Rob Zombie's 31: Played by Richard Brake, Doom-Head dominates the first official still from Rob Zombie's 31 (see below). Since the news broke earlier this month that Malcolm McDowell had joined the cast of 31 as Father Murder, more actors have joined the film's ranks:
Pancho Moler (2005's Bad News Bears, American Horror Story: Freak Show) plays Sick-Head. Jeff Daniel Phillips (The Lords of Salem, Halloween 2) portrays Roscoe, "the ass-kicking carney mechanic of Venus Virgo’s traveling show." Jane Carr (Curb Your Enthusiasm, How I Met Your Mother) plays Sister Serpent, "a wicked cross of Satan meets Mother Goose. »
- Derek Anderson
The El Rey Network has announced that Cuban filmmaker Alejandro Brugues (Juan of the Dead, ABCs of Death 2) is set to direct the third episode of season two of Robert Rodriguez’s From Dusk Till Dawn: The Series. Brugues joins a list of second season directors which includes Rodriguez, Eduardo Sanchez (The Blair Witch Project), Joe Menendez (Ladrón que roba a ladrón) and Dwight Little (Halloween 4: The Return of Michael Myers).
Season two of the show expands the universe across two borders from Mexico to Texas, and deepens and complicates the core relationships between the characters, while adding new faces and dynamics. Season Two begins with our characters in their separate worlds – Santánico (Eiza González) and Richie (Zane Holtz) are outside Houston, living like Bonnie and Clyde; Seth (D.J. Cotrona) and Kate (Madison Davenport) are scraping by in the South of the Border; Freddie Gonzalez (Jesse Garcia) is protecting »
- Gary Collinson
If you're a fan of Michael Plumides' Ghost Trek web series and have always wanted to see its characters and horror comedy style in feature film form, you can now help that longing become a reality, as an Indiegogo campaign for Ghost Trek: Confederate Ghouls is now underway. We also have exciting From Dusk Till Dawn: The Series news for Juan of the Dead fans, as well as theatrical release details for the hostage thriller, The Badger Game.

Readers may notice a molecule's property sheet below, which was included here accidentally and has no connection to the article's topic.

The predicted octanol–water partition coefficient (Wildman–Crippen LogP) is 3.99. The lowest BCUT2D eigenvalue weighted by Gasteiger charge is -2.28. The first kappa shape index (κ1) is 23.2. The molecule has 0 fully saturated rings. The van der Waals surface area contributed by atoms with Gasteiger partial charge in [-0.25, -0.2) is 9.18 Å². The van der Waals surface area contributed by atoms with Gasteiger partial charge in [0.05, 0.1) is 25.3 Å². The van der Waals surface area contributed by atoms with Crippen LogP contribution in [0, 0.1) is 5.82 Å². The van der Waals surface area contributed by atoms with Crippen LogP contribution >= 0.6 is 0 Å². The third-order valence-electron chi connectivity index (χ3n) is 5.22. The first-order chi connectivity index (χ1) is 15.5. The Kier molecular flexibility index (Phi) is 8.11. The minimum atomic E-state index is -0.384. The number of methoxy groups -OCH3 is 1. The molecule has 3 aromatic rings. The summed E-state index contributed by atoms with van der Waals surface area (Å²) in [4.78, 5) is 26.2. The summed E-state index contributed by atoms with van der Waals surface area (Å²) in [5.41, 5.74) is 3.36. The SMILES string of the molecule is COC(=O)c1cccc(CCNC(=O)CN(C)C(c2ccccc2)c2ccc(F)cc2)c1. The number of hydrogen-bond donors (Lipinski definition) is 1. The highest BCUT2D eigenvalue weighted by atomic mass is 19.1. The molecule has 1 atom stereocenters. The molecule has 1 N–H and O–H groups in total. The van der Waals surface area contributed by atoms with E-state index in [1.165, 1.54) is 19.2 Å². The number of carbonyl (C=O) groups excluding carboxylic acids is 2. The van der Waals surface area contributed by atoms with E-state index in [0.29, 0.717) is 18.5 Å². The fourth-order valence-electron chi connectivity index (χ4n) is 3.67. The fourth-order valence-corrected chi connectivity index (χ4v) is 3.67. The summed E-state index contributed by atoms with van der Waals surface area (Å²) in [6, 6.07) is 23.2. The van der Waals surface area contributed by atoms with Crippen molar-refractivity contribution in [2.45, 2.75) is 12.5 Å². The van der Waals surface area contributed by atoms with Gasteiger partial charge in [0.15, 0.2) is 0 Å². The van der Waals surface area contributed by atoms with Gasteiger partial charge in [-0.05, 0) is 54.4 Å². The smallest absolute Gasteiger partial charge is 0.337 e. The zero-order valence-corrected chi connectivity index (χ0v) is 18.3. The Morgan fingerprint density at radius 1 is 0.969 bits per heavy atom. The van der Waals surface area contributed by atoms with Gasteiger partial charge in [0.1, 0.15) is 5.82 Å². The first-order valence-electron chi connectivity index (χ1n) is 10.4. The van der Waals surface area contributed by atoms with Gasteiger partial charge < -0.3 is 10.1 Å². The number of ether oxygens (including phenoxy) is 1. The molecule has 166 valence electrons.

My name is Michael G. Plumides, Jr. and I am a second generation filmmaker. My dad produced the first independent film in North Carolina, the Southern sexploitation cult classic entitled, Night of the Cat, released in 1973 (available on Something Weird Video). Some of you »
- Derek Anderson
Stars: Patricia Arquette, Chloë Sevigny, Constance Wu, Isabel Lucas, Jim Sturgess, Cortney Palm, Vinessa Shaw, Christopher LambertWill McCormack, James Ransone | Written and Directed by Tristan Patterson
1983 Los Angeles is full of beautiful girls, luxurious mansions, and glamorous parties. Eddie Dodson (Jim Sturgess), a hip and charismatic dealer of antique furniture for the rich and famous, is living the high life. When Eddie meets the cool and aloof Pauline (Isabelle Lucas), the attraction is instant and the two live out each other’s fast-paced fantasies until Eddie’s high-rolling life catches up with him and loan sharks start knocking on his door. To pay off his debts, Eddie and Pauline begin a spree of bank robberies across La, charming tellers at over 60 banks to hand over the cash. Now the two are not only on the run from loan sharks but also have the police hot on their trail.
Robbing banks! »
- Richard Axtell
To date she has appeared in all four broadcast seasons, and will reprise the role once more in Season 5. In 2013, she was nominated for 'Outstanding Supporting Actress in a Drama Series' at the '65th Primetime Emmy Awards'.